‘What Not To Flush’ Messaging Hits the Streets of California

October 6, 2016

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Dublin (Calif.) San Ramon Services District customers can learn which items they should not flush down toilets just by looking at the panel truck. Photo courtesy of Joyce Chang, Dublin San Ramon Services District.

Dublin (Calif.) San Ramon Services District customers can learn which items they should not flush down toilets just by looking at the panel truck. Photo courtesy of Joyce Chang, Dublin San Ramon Services District.

The Dublin (Calif.) San Ramon Services District’s public education messaging has gone mobile. To spread its messages about items not to be flushed down toilets and the value of water, the district has equipped their vehicles with educational signs.

The district’s “What Not To Flush” program asks customers to never flush wipes, diapers, or feminine hygiene products, even those labeled “flushable;” to dispose of fats, oil, and grease as well as medications and sharp medical implements safely in the trash; and to recycle or dispose of hazardous household chemicals at designated locations in the community.

“We want our customers to understand how they can prevent sewer backups,” said Sue Stephenson, the district’s community affairs supervisor.

The importance of water and using it wisely has been relayed to district customers since June 2011. Photo courtesy of Chang, Dublin San Ramon Services District.

The importance of water and using it wisely has been relayed to district customers since June 2011. Photo courtesy of Chang, Dublin San Ramon Services District.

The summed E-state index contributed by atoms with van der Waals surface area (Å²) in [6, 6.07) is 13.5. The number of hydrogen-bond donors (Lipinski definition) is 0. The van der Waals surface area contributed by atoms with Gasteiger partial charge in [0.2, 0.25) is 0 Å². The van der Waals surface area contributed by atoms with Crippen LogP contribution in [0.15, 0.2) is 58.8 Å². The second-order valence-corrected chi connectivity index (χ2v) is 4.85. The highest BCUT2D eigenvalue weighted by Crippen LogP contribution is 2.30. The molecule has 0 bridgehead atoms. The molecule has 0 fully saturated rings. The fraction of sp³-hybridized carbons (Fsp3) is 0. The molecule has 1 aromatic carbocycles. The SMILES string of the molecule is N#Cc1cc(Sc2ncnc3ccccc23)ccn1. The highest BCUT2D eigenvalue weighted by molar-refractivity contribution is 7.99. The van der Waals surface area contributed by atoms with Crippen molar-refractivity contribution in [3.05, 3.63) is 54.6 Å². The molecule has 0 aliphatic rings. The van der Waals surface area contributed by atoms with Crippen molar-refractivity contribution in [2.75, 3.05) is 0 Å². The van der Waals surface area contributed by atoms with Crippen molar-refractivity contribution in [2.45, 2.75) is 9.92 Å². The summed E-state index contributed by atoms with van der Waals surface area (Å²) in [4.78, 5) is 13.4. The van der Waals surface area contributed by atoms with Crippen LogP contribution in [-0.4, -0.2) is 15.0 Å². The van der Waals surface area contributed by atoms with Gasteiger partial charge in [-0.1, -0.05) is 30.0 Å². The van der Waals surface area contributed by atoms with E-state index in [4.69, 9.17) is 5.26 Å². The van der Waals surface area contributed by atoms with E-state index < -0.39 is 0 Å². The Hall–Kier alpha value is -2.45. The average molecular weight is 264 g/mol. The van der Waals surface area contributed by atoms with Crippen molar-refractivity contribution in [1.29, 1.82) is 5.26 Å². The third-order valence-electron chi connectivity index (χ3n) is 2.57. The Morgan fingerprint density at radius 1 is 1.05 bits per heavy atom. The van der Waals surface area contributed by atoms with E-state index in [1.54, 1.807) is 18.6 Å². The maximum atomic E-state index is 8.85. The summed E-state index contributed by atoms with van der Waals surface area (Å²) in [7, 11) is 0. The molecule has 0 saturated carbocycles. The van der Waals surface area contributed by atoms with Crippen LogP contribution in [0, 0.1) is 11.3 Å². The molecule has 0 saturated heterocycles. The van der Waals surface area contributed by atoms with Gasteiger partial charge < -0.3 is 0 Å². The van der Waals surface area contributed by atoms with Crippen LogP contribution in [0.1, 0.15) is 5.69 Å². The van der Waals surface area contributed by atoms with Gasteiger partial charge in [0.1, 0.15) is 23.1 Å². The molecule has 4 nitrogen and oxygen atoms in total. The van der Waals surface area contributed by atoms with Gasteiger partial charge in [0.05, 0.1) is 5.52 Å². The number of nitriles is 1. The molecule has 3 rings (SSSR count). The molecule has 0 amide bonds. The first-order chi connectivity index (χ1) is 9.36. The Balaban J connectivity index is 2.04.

When deciding how to educate customers, the district, which provides potable and recycled water services in addition to wastewater treatment, wanted to reduce costs and focus on its target audience — customers. The district spent a total of $18,010 to create 64 magnetic truck signs and to cover a panel truck in a wrap with three separate messages.

“It’s a lot cheaper to put small magnetic signs on our pickup trucks, which we change quarterly with different messages, and a wrap on our panel truck than to purchase bus signs, billboards, or other local community ads,” Stephenson said. “The beauty of the vehicle signs is that they only travel in our service area.”

Now, 15 of the district’s vehicles feature 279 mm (11 in.) by 508 mm (20 in.) magnetic signs with messages that change with the seasons. The signs ask customers to turn off sprinklers in the winter, to consider smart water landscaping in the spring, to save water in the summer, and to fix leaks in the fall. The total cost for this portion of the project equals that of one month of similar signs for buses, according to the project’s “Summary Activity Report.”

The district promotes the benefits of working in the water and wastewater sector through a truck wrap. Photo courtesy of Chang, Dublin San Ramon Services District.

The district promotes the benefits of working in the water and wastewater sector through a truck wrap. Photo courtesy of Chang, Dublin San Ramon Services District.

Larger signs on the panel truck communicate how to start working in the water and wastewater sectors, how to conserve water, and that the toilet is not a trashcan. The truck wrap lasts a minimum of 5 years and costs the equivalent of one month of a billboard in a high-demand area, the report says.

“The district is communicating 600% more messages with our magnetic truck signs and the truck wrap than if we used the more traditional billboards or bus signs,” the report says.

Jennifer Fulcher, WEF Highlights

WEF Highlights Showcases Flushables Outreach Efforts

As the nondispersibles issue continues to grow, utilities are turning to humor to educate the public. In the footsteps of the Singing Sewermen from Thames Water (London), utilities are creating unique and humorous public service announcements (PSAs) and campaigns to educate the public about what can and cannot go down the drain or toilet.

Use keyword FlushablePSA to find all WEF Highlights articles on these efforts. Do you have a unique flushable PSA to share? Send it to Jennifer Fulcher, WEF Highlights editor, at jfulcher@wef.org.

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